A post by Henry Farrell at Crooked Timber prompted me to look at the issue being banded about by the No camp in the Irish referendum campaign that ratifying the Treaty would mean Ireland’s low corporation taxation regime could be challenged. The legal technicalities of this are explained by Ralf Grahn, but what about the politics?

Essentially there are 2 issues here: concerns often expressed in Germany and other Member States that different corporation taxation levels are a problem as companies locate to low tax rate countries like Ireland, and the Treaty of Lisbon that changes very little in this regard. Taxation matters still require unanimity should the Treaty be ratified.

Look a bit further at the corporation tax issue and it’s actually not the corporation tax rates that Commissioner Laszlo Kovacs is looking into, but a common list of what corporate profits are to be taxed – to allow administration to be simplified and even, possibly, to make it easier to compare corporation taxation rates between countries. Plus Kovacs well knows that a lot of Member States oppose even this, hence there’s been talk of the EU using enhanced cooperation measures to go ahead with this – even under the current treaties. More from Ralf Grahn on this, and the small changes to enhanced cooperation under the Lisbon Treaty – less Member States needed, so less pressure would be applied to Ireland.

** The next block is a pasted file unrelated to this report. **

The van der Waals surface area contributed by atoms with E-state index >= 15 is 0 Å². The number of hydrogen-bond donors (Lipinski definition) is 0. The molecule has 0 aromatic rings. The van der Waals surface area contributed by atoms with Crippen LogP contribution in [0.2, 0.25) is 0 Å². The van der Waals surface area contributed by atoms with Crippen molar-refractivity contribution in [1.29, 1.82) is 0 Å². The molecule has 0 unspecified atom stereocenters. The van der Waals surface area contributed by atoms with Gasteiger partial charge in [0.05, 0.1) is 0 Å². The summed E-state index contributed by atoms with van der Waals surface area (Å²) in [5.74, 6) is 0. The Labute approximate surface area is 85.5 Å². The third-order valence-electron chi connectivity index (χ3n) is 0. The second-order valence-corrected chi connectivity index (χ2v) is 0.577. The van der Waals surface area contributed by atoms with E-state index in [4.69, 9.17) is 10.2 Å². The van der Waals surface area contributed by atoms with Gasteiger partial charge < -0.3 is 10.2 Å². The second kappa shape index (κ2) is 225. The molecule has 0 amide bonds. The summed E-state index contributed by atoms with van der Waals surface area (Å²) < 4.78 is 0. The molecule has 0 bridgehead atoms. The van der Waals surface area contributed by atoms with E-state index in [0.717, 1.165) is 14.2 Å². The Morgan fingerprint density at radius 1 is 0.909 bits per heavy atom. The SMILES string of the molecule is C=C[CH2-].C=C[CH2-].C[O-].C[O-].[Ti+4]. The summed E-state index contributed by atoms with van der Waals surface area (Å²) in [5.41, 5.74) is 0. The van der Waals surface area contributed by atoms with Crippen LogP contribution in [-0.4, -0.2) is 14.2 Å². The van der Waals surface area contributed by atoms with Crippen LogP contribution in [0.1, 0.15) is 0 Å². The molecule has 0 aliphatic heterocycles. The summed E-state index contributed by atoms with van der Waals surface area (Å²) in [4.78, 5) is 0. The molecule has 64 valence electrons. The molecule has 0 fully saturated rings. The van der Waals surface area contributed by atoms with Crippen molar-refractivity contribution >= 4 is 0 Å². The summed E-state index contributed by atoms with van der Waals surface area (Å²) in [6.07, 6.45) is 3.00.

Look at the issue more generally and even with states there is tax competiton – for business taxes in the USA (move to Delaware or Nevada) and on car taxes in France (register in 60 or 76 for preferential financial arrangements). Surely there’s no problem with such things between Member States in the EU?

In short: is ratification of the Treaty going to mean there’s pressure on Ireland to change its corporation tax rate? No. Will there be pressure on Ireland on this issue in the future, whether the Treaty is ratified or not? Yes.

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